Market research and consulting firm IDC has released its annual list of manufacturing supply chain predictions, which highlight the growing urgency to innovate.
The IDC FutureScape provides IDC Manufacturing Insights’ top 10 predictions for global supply chains for 2016. The document reflects ongoing conversations between IDC analysts and technology vendors, consultants, and IT buyers about what the coming years will hold for companies in the manufacturing industry.
Among them is a prediction that by the end of 2016 one-third of all manufacturers will be actively integrating their “traditional” supply chain processes with product and network design, manufacturing, and service.
“The common thread across these predictions is change,” said Simon Ellis, vice president of global supply chain strategy for IDC Manufacturing Insights, in a recent interview. “Manufacturing businesses are undergoing enormous change, including changing consumer expectations and technological advancements. I’ve been in and around the supply chain for 30 years, and it seems like the pace and impact of change is greater than we’ve seen.”
Ellis said e-commerce networks are simply a better way of doing most things in the supply chain, organizations recognize that, and they are actively using related solutions or have immediate plans to.
“Also, frankly, it’s not that difficult to do, as compared to micro-logistics strategies where the idea is to think differently about fulfillment and logistics networks, whether that involves fewer large facilities or more small ones,” he said. “That’s not something easy or that will happen overnight. Micro-logistics might be something companies do themselves, or they might partner with UPS. It will be a complex evolution.”
When asked if the industry is generally keeping pace with investment and innovation or woefully behind, Ellis described a classic bell curve.
“If you drew a vertical line down the center, those companies to the left might be slightly ahead of the game, and to the right slightly behind,” he said. “But we can’t say that in three years the companies that pursue all 10 of these predictions will be in good shape or that anyone who hasn’t won’t be. It will be about each company making the best decisions for their supply chain. Companies need to understand the implications of these things and the impact on the supply chain and be proactive about the potentialities and not be caught by surprise.”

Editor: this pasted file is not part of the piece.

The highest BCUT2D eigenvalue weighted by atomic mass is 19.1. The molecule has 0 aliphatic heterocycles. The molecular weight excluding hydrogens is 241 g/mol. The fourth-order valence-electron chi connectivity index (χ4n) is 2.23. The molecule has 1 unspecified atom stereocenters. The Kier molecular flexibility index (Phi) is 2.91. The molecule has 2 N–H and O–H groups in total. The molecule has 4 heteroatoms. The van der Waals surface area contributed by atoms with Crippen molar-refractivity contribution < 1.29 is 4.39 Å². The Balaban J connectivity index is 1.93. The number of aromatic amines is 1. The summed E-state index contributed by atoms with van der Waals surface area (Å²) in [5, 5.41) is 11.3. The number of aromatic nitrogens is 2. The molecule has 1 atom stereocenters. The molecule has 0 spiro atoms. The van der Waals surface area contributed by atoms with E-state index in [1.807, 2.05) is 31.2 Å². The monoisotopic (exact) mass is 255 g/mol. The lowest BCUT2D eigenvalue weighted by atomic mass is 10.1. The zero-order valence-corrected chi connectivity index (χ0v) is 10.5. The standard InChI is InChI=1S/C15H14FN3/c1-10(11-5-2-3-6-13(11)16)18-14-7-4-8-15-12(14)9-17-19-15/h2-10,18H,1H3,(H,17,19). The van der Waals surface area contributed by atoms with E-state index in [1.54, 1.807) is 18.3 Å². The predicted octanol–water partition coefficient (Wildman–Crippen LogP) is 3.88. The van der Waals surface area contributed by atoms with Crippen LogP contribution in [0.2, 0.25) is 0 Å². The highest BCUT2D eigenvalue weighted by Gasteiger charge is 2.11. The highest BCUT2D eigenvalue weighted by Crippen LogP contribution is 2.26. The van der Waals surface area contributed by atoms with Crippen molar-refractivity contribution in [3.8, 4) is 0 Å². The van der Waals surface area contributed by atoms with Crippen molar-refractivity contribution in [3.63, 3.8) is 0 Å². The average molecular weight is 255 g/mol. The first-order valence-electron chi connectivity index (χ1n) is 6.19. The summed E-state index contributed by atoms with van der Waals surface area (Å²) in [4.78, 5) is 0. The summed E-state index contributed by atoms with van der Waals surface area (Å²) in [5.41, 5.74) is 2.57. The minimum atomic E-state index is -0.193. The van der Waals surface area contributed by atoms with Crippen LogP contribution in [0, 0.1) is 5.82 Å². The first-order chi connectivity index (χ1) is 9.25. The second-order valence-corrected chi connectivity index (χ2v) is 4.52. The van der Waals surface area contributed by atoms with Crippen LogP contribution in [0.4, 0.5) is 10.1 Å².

In random order, the IDC Top 10 Supply Chain Predictions:
● By the end of 2016, the majority of all manufacturers will be actively employing commerce networks in their supply chains to facilitate either demand, supply, or the development of new products.
● By the end of 2018, 25% of manufacturers will have implemented a micro-logistics strategy within part or all of their business to support a more distributed inventory management strategy.
● By 2018, 75% of manufacturers will coordinate enterprise-wide planning activities under the umbrella of rapid integrated business planning.
● By 2019, 50% of manufacturers will have modernized their logistics network to leverage 3D printing, robotics, and cognitive computing to support innovative postponement strategies.
● By the end of 2019, enterprise-wide improvements in resiliency and visibility will have rendered short-term forecasting moot for 50% of all consumer products manufacturers and 25% of all others.
● By the end of 2016, one-third of all manufacturers will be actively integrating their “traditional” supply chain processes with product and network design, manufacturing, and service.
● By the end of 2017, the need for visibility, scalability, and flexibility across the value chain will drive 60% of manufacturers to invest in cloud-based WMS and TMS solutions aligned to their trade partner networks.
● By 2018, 40% of manufacturers will be investing in robotics, autonomous guided vehicles (AGVs) and associated systems within their warehousing operations to drive automation into their fulfillment processes.
● By 2018, proliferation of advanced, purpose-built, analytic applications aligned to the Internet of Things (IoT) will result in 15% productivity improvements for manufacturing supply chains.
● By 2020, 50% of the operational jobs in the supply chain will have evolved into “knowledge” roles required to support new technologies like cognitive computing and modern robotics.
IDC also offered the following observations:
● Customer engagement and customer service are woven into a number of manufacturer’s priorities and are significant influencers on the supply chain.
● Supply chain modernization must support evolving market requirements, the manufacturers’ need for speed, innovation in processes, products and services, and innovative talent.
● It isn’t enough just to have technology; companies must work to create value from their investments.
● The rapid adoption of IT is changing business and engagement models.
Read the 2014 predictions to see if your company has kept pace.
The IDC FutureScape is a strategic planning tool designed exclusively for technology professionals in IT buyer organizations. This audience includes CIOs, VPs of engineering and manufacturing, IT directors, IT managers, IT architects, and IT buyers from within business lines and functions. This study identifies the factors that are most significantly driving supply chains within manufacturing.